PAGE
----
Every year on the third Friday in May, people around the world observe Endangered Species Day. This day is a chance to learn about fish, wildlife, and plants in need of protection. For many U.S. Army Corps of Engineer employees, this day is another day in a career dedicated to preserving vulnerable wildlife and ecosystems.
USACE has one of the largest environmental missions in the federal government. The Kansas City District’s conservation biologists, environmental specialists, natural resource specialists, natural resource managers and park rangers see this day as a chance to educate others on the efforts they are making to protect endangered species on federal land.
The U.S. Fish and Wildlife Service and the National Marine Fisheries Service share the responsibility of administering the Endangered Species Act, which includes maintaining the federal endangered species list. Within the Kansas City District, there are many endangered animals like bats and whooping cranes. There are also other species besides animals, like Geocarpon minimum, a tiny green succulent. Despite the wide variety of endangered species in the district, for many species, the common denominator behind their decline is the same.
“The main reason a lot of these species are in decline … is loss of habitat,” said Kyle Ruona, a Kansas City District conservation biologist. “[The Kansas City District] manages… habitat that is essential to their existence.”
The lakes found in the western part of the district – Kanopolis, Wilson, Harlan County and Milford – are a few examples of the habitat USACE manages for endangered species. Located in areas with limited water resources, these lakes offer great stopover habitat to migrating whooping cranes.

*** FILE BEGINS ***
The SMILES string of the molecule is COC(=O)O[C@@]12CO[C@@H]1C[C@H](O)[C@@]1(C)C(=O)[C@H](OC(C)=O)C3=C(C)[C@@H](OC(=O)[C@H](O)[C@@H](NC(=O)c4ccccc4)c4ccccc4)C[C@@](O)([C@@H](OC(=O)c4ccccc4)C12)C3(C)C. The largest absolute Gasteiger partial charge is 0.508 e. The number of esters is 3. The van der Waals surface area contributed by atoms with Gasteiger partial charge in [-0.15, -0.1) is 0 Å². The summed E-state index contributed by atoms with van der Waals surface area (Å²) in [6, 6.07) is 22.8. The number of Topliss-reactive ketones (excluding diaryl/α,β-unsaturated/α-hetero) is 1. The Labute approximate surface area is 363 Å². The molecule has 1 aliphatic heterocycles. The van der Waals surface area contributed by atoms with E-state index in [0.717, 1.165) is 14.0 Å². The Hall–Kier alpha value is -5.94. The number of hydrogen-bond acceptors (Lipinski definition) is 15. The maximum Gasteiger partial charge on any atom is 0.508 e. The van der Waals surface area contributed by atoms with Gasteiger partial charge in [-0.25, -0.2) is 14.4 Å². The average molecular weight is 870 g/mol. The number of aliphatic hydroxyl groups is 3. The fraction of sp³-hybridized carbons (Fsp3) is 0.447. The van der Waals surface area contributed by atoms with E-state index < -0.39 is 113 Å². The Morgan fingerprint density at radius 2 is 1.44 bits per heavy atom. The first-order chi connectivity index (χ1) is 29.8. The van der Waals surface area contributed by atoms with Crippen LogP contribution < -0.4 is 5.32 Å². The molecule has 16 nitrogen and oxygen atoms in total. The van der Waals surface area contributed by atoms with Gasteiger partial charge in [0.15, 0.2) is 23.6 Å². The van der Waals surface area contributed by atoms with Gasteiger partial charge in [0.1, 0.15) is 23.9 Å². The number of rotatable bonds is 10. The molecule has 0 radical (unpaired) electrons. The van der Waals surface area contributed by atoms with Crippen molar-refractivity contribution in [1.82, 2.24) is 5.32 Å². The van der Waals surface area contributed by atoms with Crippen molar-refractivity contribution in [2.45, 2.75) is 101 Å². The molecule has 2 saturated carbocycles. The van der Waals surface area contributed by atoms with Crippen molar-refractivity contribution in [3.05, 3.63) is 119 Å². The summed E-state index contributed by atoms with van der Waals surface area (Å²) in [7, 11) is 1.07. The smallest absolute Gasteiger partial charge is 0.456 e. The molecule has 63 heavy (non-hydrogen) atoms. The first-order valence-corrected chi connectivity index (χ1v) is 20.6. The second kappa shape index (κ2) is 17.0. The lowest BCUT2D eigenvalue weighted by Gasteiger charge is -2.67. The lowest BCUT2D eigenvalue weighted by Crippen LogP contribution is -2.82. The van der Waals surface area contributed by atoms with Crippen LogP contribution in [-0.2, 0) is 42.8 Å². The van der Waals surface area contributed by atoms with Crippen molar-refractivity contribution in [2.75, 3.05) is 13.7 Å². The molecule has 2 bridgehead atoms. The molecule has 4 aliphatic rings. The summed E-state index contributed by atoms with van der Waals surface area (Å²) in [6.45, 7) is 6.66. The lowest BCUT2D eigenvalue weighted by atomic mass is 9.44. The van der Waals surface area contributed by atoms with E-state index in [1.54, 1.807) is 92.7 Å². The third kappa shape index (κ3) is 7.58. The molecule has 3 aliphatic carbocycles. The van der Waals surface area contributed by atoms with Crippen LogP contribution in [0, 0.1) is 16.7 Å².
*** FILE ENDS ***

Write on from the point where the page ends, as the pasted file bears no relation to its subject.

“Whooping cranes migrate from northern Canada all the way to the Gulf of Mexico, and along the way, they need to stop and rest and roost overnight,” said Ruona. “Those lakes offer stopover habitat for them.”
Ryan Williams, a natural resource manager at Kanopolis Lake, explained the migration process for the cranes.
“Migration stays can range from overnight up to 18 days or more,” he said. “April [through] May, and then October [through] November is when they pass through.”
According to Williams, Kanopolis Lake was the temporary home for at least 2.2% of the world’s population of whooping cranes this spring.
Lakes are just one type of habitat that USACE works to protect and restore. A lesser-known type of habitat in USACE’s conservation program is a glade, specifically a channel sandstone glade, home to the geocarpon succulent. These glades are a special type of rock outcrop and are prevalent at Harry S Truman and Stockton Lakes in Missouri.
“Geocarpon thrives at the base of these rock outcrops, within depressions filled with dirt and sand,” said Derrick Phillips, an environmental specialist at Stockton Lake. “The plant itself is very small. It used to be more widespread, but habitat destruction has isolated it to these glades.”
In addition to habitat loss, USACE natural resource employees are also concerned with disease prevention. For example, at Harry S Truman Lake, employees work to protect various threatened and endangered bats from a disease known as white-nose syndrome. White-nose syndrome is an invasive fungus introduced to the U.S. approximately two decades ago and is killing bats at a significant rate.
Conservation efforts at Harry S Truman Lake project office include placing metal barriers over caves where bats live in order to prevent disruption, as well as monitoring a nearby levee pump system to ensure the caves do not flood in high-water events. Wildlife biologists also conduct surveillance and health studies to monitor the health and number of the bats. Larry Smith, a natural resource management specialist at Harry S Truman Lake, explained these efforts are not just for currently endangered bats, but also those they hope to prevent from becoming endangered.